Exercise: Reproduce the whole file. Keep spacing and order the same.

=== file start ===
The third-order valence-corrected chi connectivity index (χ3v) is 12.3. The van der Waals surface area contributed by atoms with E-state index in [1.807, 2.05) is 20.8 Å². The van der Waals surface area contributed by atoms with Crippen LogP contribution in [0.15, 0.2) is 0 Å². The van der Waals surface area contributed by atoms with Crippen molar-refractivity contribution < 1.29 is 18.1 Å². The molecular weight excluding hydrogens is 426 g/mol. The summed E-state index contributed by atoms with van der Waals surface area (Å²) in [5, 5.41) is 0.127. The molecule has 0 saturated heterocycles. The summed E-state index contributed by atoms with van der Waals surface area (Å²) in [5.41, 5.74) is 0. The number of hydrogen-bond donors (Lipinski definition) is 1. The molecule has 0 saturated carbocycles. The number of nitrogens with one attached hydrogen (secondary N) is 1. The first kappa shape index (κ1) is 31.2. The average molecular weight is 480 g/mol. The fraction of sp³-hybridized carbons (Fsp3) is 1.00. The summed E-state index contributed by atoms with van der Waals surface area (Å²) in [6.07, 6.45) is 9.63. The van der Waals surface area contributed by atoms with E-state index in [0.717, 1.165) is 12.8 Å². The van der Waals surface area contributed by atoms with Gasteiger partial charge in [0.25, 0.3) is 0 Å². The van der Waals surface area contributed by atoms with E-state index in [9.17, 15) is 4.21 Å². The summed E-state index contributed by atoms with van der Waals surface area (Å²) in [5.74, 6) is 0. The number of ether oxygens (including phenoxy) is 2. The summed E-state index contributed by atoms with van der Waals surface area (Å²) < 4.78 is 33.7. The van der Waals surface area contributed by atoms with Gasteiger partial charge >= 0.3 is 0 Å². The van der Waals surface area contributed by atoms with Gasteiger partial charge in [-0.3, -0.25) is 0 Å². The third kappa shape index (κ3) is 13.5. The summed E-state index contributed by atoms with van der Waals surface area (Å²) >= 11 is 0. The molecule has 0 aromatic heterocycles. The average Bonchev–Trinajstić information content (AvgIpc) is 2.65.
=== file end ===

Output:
The third-order valence-corrected chi connectivity index (χ3v) is 12.3. The van der Waals surface area contributed by atoms with E-state index in [1.807, 2.05) is 20.8 Å². The van der Waals surface area contributed by atoms with Crippen LogP contribution in [0.15, 0.2) is 0 Å². The van der Waals surface area contributed by atoms with Crippen molar-refractivity contribution < 1.29 is 18.1 Å². The molecular weight excluding hydrogens is 426 g/mol. The summed E-state index contributed by atoms with van der Waals surface area (Å²) in [5, 5.41) is 0.127. The molecule has 0 saturated heterocycles. The summed E-state index contributed by atoms with van der Waals surface area (Å²) in [5.41, 5.74) is 0. The number of hydrogen-bond donors (Lipinski definition) is 1. The molecule has 0 saturated carbocycles. The number of nitrogens with one attached hydrogen (secondary N) is 1. The first kappa shape index (κ1) is 31.2. The average molecular weight is 480 g/mol. The fraction of sp³-hybridized carbons (Fsp3) is 1.00. The summed E-state index contributed by atoms with van der Waals surface area (Å²) in [6.07, 6.45) is 9.63. The van der Waals surface area contributed by atoms with E-state index in [0.717, 1.165) is 12.8 Å². The van der Waals surface area contributed by atoms with Gasteiger partial charge in [0.25, 0.3) is 0 Å². The van der Waals surface area contributed by atoms with E-state index in [9.17, 15) is 4.21 Å². The summed E-state index contributed by atoms with van der Waals surface area (Å²) in [5.74, 6) is 0. The number of ether oxygens (including phenoxy) is 2. The summed E-state index contributed by atoms with van der Waals surface area (Å²) < 4.78 is 33.7. The van der Waals surface area contributed by atoms with Gasteiger partial charge >= 0.3 is 0 Å². The van der Waals surface area contributed by atoms with Gasteiger partial charge in [-0.3, -0.25) is 0 Å². The third kappa shape index (κ3) is 13.5. The summed E-state index contributed by atoms with van der Waals surface area (Å²) >= 11 is 0. The molecule has 0 aromatic heterocycles. The average Bonchev–Trinajstić information content (AvgIpc) is 2.65.